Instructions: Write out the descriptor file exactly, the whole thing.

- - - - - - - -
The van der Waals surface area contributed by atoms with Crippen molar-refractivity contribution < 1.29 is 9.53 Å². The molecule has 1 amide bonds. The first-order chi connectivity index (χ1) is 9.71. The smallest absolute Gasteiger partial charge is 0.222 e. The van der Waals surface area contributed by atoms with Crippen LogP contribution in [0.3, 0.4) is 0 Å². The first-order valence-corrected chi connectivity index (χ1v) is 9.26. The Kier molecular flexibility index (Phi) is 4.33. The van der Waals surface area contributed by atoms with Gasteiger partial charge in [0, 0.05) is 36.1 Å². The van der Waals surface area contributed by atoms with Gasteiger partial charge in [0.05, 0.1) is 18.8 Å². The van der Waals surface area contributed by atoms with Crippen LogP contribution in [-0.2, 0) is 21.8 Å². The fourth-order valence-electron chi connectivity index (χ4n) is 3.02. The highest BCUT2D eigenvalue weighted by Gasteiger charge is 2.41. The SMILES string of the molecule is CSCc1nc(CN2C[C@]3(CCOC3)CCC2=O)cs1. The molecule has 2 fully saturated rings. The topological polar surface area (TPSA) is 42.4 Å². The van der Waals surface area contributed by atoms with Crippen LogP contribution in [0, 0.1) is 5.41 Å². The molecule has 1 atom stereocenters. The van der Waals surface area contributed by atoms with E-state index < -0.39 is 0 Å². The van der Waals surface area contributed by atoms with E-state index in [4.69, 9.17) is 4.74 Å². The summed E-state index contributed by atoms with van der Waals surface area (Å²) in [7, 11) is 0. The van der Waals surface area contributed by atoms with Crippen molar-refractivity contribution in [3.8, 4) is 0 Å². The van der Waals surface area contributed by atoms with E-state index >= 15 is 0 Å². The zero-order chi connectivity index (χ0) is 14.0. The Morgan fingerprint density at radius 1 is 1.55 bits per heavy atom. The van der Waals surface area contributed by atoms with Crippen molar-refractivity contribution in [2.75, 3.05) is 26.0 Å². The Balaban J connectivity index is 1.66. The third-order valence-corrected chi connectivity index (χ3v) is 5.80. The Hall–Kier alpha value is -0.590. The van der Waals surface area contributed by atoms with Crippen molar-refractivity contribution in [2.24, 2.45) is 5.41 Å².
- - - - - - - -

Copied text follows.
The van der Waals surface area contributed by atoms with Crippen molar-refractivity contribution < 1.29 is 9.53 Å². The molecule has 1 amide bonds. The first-order chi connectivity index (χ1) is 9.71. The smallest absolute Gasteiger partial charge is 0.222 e. The van der Waals surface area contributed by atoms with Crippen LogP contribution in [0.3, 0.4) is 0 Å². The first-order valence-corrected chi connectivity index (χ1v) is 9.26. The Kier molecular flexibility index (Phi) is 4.33. The van der Waals surface area contributed by atoms with Gasteiger partial charge in [0, 0.05) is 36.1 Å². The van der Waals surface area contributed by atoms with Gasteiger partial charge in [0.05, 0.1) is 18.8 Å². The van der Waals surface area contributed by atoms with Crippen LogP contribution in [-0.2, 0) is 21.8 Å². The fourth-order valence-electron chi connectivity index (χ4n) is 3.02. The highest BCUT2D eigenvalue weighted by Gasteiger charge is 2.41. The SMILES string of the molecule is CSCc1nc(CN2C[C@]3(CCOC3)CCC2=O)cs1. The molecule has 2 fully saturated rings. The topological polar surface area (TPSA) is 42.4 Å². The van der Waals surface area contributed by atoms with Crippen LogP contribution in [0, 0.1) is 5.41 Å². The molecule has 1 atom stereocenters. The van der Waals surface area contributed by atoms with E-state index < -0.39 is 0 Å². The van der Waals surface area contributed by atoms with E-state index in [4.69, 9.17) is 4.74 Å². The summed E-state index contributed by atoms with van der Waals surface area (Å²) in [7, 11) is 0. The van der Waals surface area contributed by atoms with Crippen molar-refractivity contribution in [3.8, 4) is 0 Å². The van der Waals surface area contributed by atoms with E-state index >= 15 is 0 Å². The zero-order chi connectivity index (χ0) is 14.0. The Morgan fingerprint density at radius 1 is 1.55 bits per heavy atom. The van der Waals surface area contributed by atoms with Crippen molar-refractivity contribution in [2.75, 3.05) is 26.0 Å². The Balaban J connectivity index is 1.66. The third-order valence-corrected chi connectivity index (χ3v) is 5.80. The Hall–Kier alpha value is -0.590. The van der Waals surface area contributed by atoms with Crippen molar-refractivity contribution in [2.24, 2.45) is 5.41 Å².